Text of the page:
That’s something that I implore you to do if you haven’t already got a coach, go and get one. Set out your objectives, and what you want to learn, and achieve with them and make sure you see that through. I think that the first thing is taking accountability and saying, yes, you know, I want to be better at this. Second of all, then actually taking action on that and doing it is always the first time that you do something is the hardest, then when you keep doing it, it becomes easier and easier, and it’s that repetition. The more stories that you tell, the more that you speak, the more that you sell, the easier it becomes.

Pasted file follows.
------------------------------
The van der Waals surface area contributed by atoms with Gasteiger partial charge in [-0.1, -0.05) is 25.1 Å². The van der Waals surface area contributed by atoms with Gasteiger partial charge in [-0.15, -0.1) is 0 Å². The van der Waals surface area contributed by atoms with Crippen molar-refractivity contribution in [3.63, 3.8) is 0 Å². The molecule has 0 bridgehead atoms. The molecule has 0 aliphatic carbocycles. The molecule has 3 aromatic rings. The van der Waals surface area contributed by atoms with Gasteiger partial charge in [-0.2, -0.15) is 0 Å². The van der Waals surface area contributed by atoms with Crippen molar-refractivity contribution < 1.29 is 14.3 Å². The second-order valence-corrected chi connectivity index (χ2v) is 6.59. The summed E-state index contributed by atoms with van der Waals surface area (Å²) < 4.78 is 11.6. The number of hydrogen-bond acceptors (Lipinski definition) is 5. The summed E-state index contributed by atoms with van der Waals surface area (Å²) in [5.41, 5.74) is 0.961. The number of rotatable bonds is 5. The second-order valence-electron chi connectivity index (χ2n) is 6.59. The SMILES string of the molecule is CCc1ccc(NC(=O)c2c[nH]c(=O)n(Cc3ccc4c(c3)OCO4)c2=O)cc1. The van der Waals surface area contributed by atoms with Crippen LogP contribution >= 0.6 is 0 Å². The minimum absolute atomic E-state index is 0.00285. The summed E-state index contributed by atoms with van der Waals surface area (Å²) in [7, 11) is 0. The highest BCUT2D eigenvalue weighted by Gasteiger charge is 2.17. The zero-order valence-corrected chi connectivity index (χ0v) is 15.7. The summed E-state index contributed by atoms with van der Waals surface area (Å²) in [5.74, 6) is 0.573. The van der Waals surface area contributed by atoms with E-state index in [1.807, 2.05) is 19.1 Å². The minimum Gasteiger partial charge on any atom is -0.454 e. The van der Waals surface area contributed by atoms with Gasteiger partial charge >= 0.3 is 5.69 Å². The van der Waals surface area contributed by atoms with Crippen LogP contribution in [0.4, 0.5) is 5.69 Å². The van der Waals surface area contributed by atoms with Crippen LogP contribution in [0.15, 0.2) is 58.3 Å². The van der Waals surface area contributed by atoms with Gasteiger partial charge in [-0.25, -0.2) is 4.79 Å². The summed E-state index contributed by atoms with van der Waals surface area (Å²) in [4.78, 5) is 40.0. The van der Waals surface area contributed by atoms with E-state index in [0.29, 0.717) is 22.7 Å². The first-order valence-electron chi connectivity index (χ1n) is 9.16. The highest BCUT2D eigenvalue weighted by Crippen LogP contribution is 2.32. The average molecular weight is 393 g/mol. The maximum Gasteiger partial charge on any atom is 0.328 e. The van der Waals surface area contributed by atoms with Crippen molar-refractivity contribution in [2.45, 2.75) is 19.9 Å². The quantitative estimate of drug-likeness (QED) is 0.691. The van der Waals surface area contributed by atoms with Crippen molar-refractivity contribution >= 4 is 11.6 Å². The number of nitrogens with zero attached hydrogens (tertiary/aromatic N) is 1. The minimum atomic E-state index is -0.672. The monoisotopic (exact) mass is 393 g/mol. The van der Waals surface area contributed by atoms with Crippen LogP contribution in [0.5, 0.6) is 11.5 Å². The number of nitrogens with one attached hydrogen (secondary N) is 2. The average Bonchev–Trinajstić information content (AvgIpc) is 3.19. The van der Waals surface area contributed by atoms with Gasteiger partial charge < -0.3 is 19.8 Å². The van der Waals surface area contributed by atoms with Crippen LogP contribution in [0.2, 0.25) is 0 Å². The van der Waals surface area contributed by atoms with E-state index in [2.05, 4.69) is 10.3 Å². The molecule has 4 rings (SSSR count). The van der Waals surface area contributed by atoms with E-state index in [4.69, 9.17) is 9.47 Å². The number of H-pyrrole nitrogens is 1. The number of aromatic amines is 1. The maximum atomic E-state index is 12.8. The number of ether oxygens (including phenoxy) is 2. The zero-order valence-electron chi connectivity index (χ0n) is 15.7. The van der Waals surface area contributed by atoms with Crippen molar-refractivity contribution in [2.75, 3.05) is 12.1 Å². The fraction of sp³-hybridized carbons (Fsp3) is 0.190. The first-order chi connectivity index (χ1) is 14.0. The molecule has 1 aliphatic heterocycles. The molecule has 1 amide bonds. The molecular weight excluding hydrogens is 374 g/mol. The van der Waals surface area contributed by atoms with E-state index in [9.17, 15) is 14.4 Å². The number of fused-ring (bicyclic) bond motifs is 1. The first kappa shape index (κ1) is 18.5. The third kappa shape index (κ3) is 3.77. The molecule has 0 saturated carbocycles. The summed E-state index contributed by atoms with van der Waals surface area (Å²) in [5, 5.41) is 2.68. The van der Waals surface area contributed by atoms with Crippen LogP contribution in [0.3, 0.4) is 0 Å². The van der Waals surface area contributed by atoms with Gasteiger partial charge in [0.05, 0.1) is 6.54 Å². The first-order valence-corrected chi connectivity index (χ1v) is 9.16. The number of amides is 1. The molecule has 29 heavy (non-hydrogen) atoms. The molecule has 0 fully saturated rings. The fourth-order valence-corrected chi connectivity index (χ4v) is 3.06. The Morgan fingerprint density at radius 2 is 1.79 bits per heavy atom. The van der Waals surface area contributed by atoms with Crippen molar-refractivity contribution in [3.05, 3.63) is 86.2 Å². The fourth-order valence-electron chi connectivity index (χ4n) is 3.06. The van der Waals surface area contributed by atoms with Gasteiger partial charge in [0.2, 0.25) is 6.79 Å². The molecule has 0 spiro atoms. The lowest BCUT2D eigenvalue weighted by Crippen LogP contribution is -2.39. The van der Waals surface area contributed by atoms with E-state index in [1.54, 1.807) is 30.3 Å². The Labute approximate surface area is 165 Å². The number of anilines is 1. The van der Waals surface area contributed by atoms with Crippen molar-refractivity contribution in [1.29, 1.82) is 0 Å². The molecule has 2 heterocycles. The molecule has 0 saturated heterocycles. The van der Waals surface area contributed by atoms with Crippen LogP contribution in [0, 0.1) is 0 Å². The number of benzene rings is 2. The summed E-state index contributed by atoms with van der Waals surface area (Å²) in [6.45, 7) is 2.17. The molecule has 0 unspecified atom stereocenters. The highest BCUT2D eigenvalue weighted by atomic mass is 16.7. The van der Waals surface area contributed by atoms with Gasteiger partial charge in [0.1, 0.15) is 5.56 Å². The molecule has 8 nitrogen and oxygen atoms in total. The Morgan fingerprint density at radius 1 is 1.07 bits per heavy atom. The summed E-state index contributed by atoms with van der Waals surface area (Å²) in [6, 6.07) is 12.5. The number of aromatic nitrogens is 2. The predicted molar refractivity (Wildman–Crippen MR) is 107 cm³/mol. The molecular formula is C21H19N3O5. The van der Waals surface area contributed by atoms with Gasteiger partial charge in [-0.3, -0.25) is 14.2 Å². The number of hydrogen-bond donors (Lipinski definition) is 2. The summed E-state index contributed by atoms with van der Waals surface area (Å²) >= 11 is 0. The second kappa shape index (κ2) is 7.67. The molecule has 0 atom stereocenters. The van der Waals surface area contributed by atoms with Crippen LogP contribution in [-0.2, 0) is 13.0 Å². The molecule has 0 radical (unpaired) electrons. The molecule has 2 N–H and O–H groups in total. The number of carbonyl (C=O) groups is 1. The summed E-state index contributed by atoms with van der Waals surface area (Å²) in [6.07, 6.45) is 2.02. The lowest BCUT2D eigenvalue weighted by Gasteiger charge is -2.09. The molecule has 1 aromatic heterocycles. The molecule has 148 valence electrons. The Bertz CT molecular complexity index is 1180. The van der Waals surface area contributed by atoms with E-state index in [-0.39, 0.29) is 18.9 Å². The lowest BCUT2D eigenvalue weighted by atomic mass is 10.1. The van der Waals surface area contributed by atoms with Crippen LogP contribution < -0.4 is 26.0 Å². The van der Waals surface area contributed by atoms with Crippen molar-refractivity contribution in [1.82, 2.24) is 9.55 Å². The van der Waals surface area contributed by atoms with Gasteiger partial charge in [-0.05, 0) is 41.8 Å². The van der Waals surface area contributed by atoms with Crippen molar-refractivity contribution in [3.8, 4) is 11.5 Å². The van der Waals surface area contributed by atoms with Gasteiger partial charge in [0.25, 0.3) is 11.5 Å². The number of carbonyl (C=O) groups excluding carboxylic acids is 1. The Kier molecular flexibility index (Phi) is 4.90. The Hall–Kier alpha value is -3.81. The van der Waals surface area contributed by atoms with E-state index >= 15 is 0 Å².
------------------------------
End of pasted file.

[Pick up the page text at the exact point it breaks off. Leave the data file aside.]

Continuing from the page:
Obviously, then you start to perfect it. You start to become better and better at it, and it becomes more natural. It’s like riding a bike. The first time you get on it, you might fall off, and then it becomes something that is just automatic. You get on, you don’t even think about it because you’re just a natural. I do implore not just organizations to lean into storytelling and understand the importance of that in selling and communication, but also the individual. As you, yourself, take ownership of your own career, of your own life, and, and get a coach, enable yourself.

SS: I love that advice. You have a lot of experience helping brands with their video storytelling strategies. Based on your expertise here, how can sales teams leverage video and other content formats to essentially help them tell a more compelling story to their buyers?